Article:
- The Washington Times - Thursday, September 13, 2007

WASHINGTON (AP) — In case he wasn’t sure already, President Bush got an answer from Democrats on his Iraq plan: No way.

Even before Bush’s address to the nation today, Senate Democrats rejected a four-star general’s recommendation to keep some 130,000 troops in Iraq through next summer. They also sought legislation that would limit the mission of U.S. forces.

Their proposal was not expected to set a deadline to end the war, as many Democrats want, but restrict troops to narrow objectives: training Iraq’s military and police, protecting U.S. assets and fighting terrorists, Democratic party officials told Associated Press yesterday.

The goal is to attract enough Republicans to break the 60-vote threshold in the Senate needed to end a filibuster. Democrats have proved unable to do that since they took control of Congress eight months ago.

“I call on the Senate Republicans to not walk lockstep as they have with the president for years in this war,” Senate Majority Leader Harry Reid, D-Nev., said at a news conference. “It’s time to change. It’s the president’s war. At this point it also appears clear it’s also the Senate Republicans’ war.”

Democrats struggled to regain momentum in the war debate after two days of testimony by Gen. David Petraeus, the top commander in Iraq, and Ambassador Ryan Crocker.

Petraeus said the 30,000 troop buildup begun this year had produced some gains and needed more time. He recommended slowly reversing the buildup, drawing down about 5,500 soldiers and Marines by year’s end and aiming for a force of 130,000 next summer.

Reid and other Democrats said that proposal does not go far enough.

“It creates and provides an illusion of change in an effort to take the wind out of the sails of those of us who want to truly change course in Iraq,” said Sen. Carl Levin, D-Mich., chairman of the Armed Services Committee.

In a challenge to Petraeus’ assessment, Reid said the “situation on the ground in Iraq has not changed at all.” The lawmaker later acknowledged gains in Anbar province, “but it’s like the big balloon that you push on one side and it comes out someplace else.”

Petraeus’ assessment inflamed Democrats, but assuaged many Republicans. It did lead to tough questions from several Republican skeptics, but most GOP lawmakers said they were reluctant to impose a firm timetable.

Sen. Norm Coleman, R-Minn., seen as one of the potential swing votes, said he was working with Sen. Mark Pryor, D-Ark., on legislation that would put Petraeus’ recommendations into law.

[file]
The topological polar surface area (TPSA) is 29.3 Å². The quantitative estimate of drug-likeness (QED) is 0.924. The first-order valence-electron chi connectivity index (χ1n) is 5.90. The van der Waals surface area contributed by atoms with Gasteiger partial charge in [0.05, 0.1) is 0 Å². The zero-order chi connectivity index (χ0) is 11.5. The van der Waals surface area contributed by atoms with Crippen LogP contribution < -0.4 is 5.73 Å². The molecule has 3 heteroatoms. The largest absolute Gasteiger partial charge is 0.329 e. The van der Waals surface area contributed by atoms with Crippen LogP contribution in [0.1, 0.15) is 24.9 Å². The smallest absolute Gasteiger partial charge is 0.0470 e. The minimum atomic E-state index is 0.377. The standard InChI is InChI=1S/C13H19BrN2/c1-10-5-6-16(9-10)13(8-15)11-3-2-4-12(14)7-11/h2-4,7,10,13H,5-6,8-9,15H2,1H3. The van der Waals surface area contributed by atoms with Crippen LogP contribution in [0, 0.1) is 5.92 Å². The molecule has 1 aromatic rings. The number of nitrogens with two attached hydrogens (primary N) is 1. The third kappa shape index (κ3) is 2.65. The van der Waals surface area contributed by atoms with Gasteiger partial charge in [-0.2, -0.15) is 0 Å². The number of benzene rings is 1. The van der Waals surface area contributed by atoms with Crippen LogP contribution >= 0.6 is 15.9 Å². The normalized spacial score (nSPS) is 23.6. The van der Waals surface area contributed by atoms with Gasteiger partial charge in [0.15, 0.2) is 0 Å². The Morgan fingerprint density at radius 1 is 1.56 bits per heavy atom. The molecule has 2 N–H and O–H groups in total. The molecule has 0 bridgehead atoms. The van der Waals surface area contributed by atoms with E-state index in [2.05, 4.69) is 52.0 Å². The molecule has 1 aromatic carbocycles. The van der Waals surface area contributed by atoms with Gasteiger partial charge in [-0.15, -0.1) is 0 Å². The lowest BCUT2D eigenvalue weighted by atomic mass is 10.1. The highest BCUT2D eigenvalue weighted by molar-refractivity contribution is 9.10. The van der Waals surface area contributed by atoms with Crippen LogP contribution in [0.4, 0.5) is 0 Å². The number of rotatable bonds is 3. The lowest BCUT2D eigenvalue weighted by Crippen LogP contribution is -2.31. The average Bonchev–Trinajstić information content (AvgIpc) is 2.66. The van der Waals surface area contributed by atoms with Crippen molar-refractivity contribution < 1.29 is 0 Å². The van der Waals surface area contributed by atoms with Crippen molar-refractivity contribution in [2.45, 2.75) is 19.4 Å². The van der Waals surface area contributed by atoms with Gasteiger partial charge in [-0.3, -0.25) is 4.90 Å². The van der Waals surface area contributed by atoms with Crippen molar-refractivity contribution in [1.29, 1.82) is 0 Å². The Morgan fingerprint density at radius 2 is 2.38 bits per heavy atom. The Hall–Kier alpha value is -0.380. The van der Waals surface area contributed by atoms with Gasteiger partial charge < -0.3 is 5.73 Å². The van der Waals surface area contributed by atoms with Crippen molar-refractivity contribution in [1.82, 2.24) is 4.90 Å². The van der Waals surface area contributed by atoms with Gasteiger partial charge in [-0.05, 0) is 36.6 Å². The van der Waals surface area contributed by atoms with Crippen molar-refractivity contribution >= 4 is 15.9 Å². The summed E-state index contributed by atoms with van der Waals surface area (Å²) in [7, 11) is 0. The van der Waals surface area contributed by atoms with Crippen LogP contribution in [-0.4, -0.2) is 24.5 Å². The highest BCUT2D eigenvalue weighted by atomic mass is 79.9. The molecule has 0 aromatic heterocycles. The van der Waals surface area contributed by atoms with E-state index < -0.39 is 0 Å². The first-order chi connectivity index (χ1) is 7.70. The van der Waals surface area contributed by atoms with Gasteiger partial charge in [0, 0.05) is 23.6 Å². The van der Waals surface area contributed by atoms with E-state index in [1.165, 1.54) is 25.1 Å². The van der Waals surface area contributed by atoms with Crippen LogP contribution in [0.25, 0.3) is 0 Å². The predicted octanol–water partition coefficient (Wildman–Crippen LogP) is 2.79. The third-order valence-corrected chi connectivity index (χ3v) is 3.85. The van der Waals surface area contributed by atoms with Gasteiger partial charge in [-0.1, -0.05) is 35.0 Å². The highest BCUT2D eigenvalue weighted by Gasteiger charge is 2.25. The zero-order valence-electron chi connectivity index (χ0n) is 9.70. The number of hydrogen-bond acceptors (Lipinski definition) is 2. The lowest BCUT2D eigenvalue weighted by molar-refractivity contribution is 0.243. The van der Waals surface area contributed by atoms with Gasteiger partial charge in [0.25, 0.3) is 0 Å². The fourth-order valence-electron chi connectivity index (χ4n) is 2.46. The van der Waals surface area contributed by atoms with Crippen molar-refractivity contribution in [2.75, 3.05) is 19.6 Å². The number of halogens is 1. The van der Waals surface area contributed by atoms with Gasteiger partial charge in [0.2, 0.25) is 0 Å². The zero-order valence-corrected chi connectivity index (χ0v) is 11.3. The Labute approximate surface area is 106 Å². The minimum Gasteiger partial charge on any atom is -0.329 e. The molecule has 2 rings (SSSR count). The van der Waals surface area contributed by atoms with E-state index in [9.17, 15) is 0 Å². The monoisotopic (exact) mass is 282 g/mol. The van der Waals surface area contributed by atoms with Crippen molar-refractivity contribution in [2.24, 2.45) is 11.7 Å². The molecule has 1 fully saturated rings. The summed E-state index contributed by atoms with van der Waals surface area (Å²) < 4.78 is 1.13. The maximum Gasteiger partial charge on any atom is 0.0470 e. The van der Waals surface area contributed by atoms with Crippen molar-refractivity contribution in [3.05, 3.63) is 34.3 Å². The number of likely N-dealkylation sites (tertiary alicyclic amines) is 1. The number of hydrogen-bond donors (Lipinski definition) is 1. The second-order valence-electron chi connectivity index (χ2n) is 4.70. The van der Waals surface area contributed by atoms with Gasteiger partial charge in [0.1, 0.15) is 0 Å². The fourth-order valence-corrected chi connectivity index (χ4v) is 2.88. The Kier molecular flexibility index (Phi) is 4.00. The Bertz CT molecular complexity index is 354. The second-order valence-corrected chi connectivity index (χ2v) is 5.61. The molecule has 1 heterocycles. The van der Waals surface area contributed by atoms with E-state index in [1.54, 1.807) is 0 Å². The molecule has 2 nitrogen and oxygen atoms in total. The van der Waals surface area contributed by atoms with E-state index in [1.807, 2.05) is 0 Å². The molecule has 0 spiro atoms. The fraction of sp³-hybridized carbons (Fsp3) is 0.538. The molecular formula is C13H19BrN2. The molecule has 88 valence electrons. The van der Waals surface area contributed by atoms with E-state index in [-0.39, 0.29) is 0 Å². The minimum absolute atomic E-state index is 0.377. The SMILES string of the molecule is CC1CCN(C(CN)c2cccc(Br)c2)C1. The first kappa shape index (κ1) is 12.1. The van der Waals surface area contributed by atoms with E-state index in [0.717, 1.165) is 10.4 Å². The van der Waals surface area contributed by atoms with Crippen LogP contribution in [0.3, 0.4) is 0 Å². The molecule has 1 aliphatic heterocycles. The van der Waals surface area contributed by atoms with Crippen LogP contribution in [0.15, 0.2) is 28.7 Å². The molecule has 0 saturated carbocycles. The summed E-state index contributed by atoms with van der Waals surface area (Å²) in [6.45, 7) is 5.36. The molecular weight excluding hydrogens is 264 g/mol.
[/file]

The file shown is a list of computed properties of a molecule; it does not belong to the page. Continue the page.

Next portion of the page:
Absent a new political climate, Democrats are in a tough position: They can continue to insist on a hardline position and fail, letting weeks go by without passing anti-war legislation, or they soften their stance.

At issue in talks among Reid and Senate Democrats was how far they should go in forcing a new mission for troops without losing support from various political sides, according to congressional aides familiar with the meeting in Reid’s office.

Petraeus, in testimony this week, argued against shifting troops from their current mission of securing the population and counterterrorism to one focused strictly on counterterror and training the Iraqi security forces.

“Making that change now would, in our view, be premature,” he said. “We have learned before that there is a real danger in handing over tasks to the Iraqi Security Forces before their capacity and local conditions warrant.”

If the legislation were nonbinding and only urged Bush to refocus the mission, the bill could lose support from more liberal Democrats.

On the contrary, if the bill ordered the mission changed by a certain date, it might turn off Sens. John Warner of Virginia, Susan Collins of Maine, Coleman and other GOP moderates.

Reid declined to discuss details, saying only that Democrats would offer four to six amendments “to change the course of the war” when the Senate takes up a defense bill next week. One probably would come from Sen. Jim Webb, D-Va., requiring that troops spend as much time home as they do in combat.

Among the Republicans working with Reid and Levin are Sens. Chuck Hagel, R-Neb., and Gordon Smith, R-Ore.; both long ago turned against the war.

Bush spoke yesterday by telephone with Petraeus and Crocker and thanked them for their service. The president planned an 18-minute address from the White House at 9 p.m. EDT tonight to endorse Petraeus’ recommendations, according to administration officials. The White House planned to release a written status report tomorrow on the troop buildup, they said. The officials spoke on condition of anonymity because Bush’s speech was not yet final.

While mirroring Petraeus’ strategy, Bush will place more conditions on reductions than his general did, insisting that conditions on the ground must warrant cuts and unforeseen events could change the plan.

Secretary of State Condoleezza Rice said yesterday that stabilizing Iraq included “the territorial security of Iraq” with respect to its Mideast neighbors, especially Iran.

“Iran is a very troublesome neighbor,” she said on NBC’s “Today” show. “Iran is prepared to fill the vacuum” if the United States leaves Iraq.

In a joint press conference with Crocker yesterday, Petraeus said Iranians appear to be trying to create a like Hezbollah-like organization in Iraq that they could use to gain influence inside Iraq.

Tomorrow, the president intends to go to a Marine base in Quantico, Va., outside Washington, to talk about his Iraq policy, the White House announced.

Vice President Dick Cheney plans to speak about Iraq tomorrow at appearances at the Gerald R. Ford Presidential Museum in Grand Rapids, Mich., and at MacDill Air Force Base in Florida.

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